By Steve Parkhurst
United States Senator Mike Lee of Utah, yesterday delivered a very interesting speech at an anti-poverty forum hosted by the Heritage Foundation. The entire speech text can be found here, and it’s worth reading. Here are a few interesting takeaways for me.
We know that participation in civil society, volunteering, and religion are deteriorating in poor neighborhoods – compounding economic hardship with social isolation. And we know these trends cut across boundaries of race, ethnicity, and geography.
All of this might lead some to the depressing conclusion that – 50 years after Johnson’s speech – America’s war on poverty has failed. But the evidence proves nothing of the sort. On the contrary, I believe the American people are poised to launch a new, bold, and heroic offensive in the war on poverty… if a renewed conservative movement has the courage to lead it.
Properly considered, then, the war on poverty is not so much about lifting people up. It’s about bringing people in. And so the challenge to conservatives today is to rethink the war on poverty along these lines, to bring into our economy and society the individuals, families, and communities that have for five decades been unfairly locked out.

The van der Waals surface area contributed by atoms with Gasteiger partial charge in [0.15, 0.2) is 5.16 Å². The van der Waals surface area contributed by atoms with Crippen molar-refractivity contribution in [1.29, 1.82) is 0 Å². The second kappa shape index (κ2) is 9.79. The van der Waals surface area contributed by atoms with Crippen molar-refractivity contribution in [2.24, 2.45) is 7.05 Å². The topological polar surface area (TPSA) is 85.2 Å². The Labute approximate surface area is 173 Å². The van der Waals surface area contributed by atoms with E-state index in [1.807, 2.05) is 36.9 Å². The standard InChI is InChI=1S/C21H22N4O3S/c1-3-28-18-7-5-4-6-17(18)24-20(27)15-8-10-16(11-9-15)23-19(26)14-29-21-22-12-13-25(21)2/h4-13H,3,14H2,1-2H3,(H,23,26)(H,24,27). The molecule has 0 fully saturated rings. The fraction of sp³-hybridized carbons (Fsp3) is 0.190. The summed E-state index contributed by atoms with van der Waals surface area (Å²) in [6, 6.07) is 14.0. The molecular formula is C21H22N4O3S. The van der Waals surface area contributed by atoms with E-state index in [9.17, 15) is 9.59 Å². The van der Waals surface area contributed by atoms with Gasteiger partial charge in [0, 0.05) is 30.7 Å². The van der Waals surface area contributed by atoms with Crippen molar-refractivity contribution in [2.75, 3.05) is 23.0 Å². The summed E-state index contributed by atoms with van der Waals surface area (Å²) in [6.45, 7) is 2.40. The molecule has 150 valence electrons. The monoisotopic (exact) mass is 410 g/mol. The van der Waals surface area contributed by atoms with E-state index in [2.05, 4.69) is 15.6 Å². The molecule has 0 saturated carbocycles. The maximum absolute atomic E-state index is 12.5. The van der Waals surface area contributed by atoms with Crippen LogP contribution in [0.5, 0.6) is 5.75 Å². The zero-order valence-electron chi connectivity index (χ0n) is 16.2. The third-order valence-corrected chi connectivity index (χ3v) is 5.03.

Nineteen-sixty-four wasn’t the year Americans started fighting poverty; it was the year we started losing that fight. To start winning again, conservatives are going to have to lead the way – not simply by offering criticism, but alternatives. Our job is to identify the obstructions that impede Americans’ access to our market economy and civil society and clear them. And if we’re looking for impediments to mobility and opportunity, we’ve certainly come to the right place!
Today, millions more of our neighbors are still out on the plains. They are not some government’s brothers and sisters – they are ours.
And the time has come to do something about it. As conservatives, as Americans, and as human beings, we have it in our power – individually, together, and where necessary through government… to bring them in:
- to bring them into our free enterprise economy to earn a good living,
- to bring them into our voluntary civil society to build a good life,
- and to welcome them and their children home to an America that leaves no one behind.